Testing Positive: Tim’s Story

Friday, November 24th, 2017 in Personal Stories - Men, Testing Positive

People living with HIV

Testing Positive

Many people don’t test for HIV because they’re scared of a positive result, they don’t think HIV affects them or they don’t think they’ve been at risk or are vulnerable to HIV.

In support of National HIV Testing Week 18-24 November 2017, Positively UK wants to remove the fear and stigma of testing for HIV.

During National HIV Testing Week we will be sharing the stories of seven people who have had the HIV test and received a positive diagnosis.

We hope this diverse range of experiences will reduce the anxiety some people may have about testing and will enable those who may test HIV positive to seek support to live well with HIV.

Tim’s Story

My positive HIV test was part of a wider assessment following five months of tests and assessments to understand my poor health.

Prior to my diagnosis, my last HIV test had been completed some 6 years previously as I had never regularly tested and did not suffer from any STDs and was in good health.

The HIV test that confirmed I was HIV positive was taken by my regular GP as part of a series of assessments which over a number of months. I had been unwell for a while and I had lost weight, energy and motivation and was not generally feeling well. My health continued to deteriorate for several months before a HIV test was requested.

Once the result was advised, I was guided to Chelsea & Westminster Hospital for confirmation at the John Hunter Clinic. This was conducted on the following day of my original diagnosis and I was admitted into the Hospital with PCP Pneumonia.

I was shocked by the result. I was also disappointed with myself. I was part of the generation who could recall the 1980s “Don’t die of ignorance” and ‘Tombstone’ campaigns. I was uncertain about my future. I felt like the world had stopped and that was it.

My long-term partner has been amazingly supportive. He was tested and found to be Negative which brought its own challenges to our relationship but he has never stopped loving me nor helping me through this time.

I bought every HIV book I could find on eBay and Amazon in an effort to understand the literature around this subject. Indeed, I learnt quickly that this environment is changing with such a pace that older books (from the last few years) can be out-of-date as advances in medicines, treatment and research changes amazingly fast.

In addition, the NHS has been tremendous in providing counselling and one-on-one support through the John Hunter Clinic and the staff at the Kobler Clinic have been very reassuring. My Consultant has spent time answering my questions and providing care as required.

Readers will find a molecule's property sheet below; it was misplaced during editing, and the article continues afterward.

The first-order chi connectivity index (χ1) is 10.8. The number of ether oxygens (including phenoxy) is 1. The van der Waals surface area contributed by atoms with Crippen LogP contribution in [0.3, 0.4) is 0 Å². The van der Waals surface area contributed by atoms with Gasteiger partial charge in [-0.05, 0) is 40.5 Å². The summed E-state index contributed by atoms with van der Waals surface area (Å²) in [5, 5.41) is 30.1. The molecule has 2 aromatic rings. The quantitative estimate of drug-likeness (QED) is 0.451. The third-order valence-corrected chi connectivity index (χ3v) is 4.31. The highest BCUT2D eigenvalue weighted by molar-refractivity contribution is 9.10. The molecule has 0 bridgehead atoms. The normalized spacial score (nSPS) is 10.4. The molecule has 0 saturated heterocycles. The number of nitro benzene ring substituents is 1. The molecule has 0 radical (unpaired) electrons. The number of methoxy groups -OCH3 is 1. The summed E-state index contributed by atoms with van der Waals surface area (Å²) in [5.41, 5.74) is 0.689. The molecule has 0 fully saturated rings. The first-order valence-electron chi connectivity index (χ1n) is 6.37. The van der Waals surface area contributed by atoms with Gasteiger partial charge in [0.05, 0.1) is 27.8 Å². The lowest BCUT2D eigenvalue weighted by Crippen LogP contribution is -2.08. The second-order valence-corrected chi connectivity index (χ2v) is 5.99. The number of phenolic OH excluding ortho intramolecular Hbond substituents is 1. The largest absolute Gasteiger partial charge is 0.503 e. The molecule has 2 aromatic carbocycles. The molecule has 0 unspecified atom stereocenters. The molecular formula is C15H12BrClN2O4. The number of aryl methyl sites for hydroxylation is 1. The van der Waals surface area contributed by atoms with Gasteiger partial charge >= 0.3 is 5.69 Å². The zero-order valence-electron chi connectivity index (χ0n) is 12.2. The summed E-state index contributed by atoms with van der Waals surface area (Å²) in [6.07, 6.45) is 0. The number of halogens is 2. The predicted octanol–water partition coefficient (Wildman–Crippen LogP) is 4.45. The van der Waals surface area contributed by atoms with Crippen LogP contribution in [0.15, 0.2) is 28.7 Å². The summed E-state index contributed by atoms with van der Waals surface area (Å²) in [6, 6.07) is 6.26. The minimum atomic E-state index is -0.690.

Positivity UK was a great peer support network after completing the “Recently Diagnosed” Course which opened my eyes to other gay men in my situation. This has been life-changing in bringing new friends who fully understand my position and can empathies with me. The monthly support group has expanded my knowledge of HIV such as medicine research and provided me with insights which have benefited my learnings with my condition.

I was diagnosed on the Thursday by the GP and on the Friday, at the Clinic, they started me off on Antivirals straight away. I was monitored at the hospital for several days whilst I recovered from PCP Pneumonia and continue to be seen by my Consultant on a 3-monthly basis until my viral load and T-Cell Count stabilizes.

My knowledge of life living with HIV was based upon the media images and my scant learning. Firstly, I expected I would die, and found it hard to accept that it was a chronic illness rather than life-threatening. I thought I would have legions on my face and body, and similar to Tom Hanks in “Philadelphia” would quite quickly deteriorate and die. I have learned so much from Positivity UK, reading about the subject and from my new friends. I was naïve and uneducated.

Secondly, I have learned from support of charity groups like Positivity UK that life continues and I’m more likely to die from smoking or being run over by a bus than from my HIV which has been invigorating. It has changed me: I live my life not in a hurry but with me as the priority. Good health and wellbeing will support my longevity.

Whilst the initial diagnosis is hard to accept, you have to look forwards and embrace life, and not focus upon what happened, why it happened and what could have changed. You have to accept that life is a journey and this is just one element of your life now and always, but YOU and you.

You also will learn that you aren’t alone: there are groups, charities and friends out there who will support you in this new world but it should not define you (unless you choose to).

Focus upon your own wellbeing, both emotionally and physically as YOU have to look after yourself and live life.

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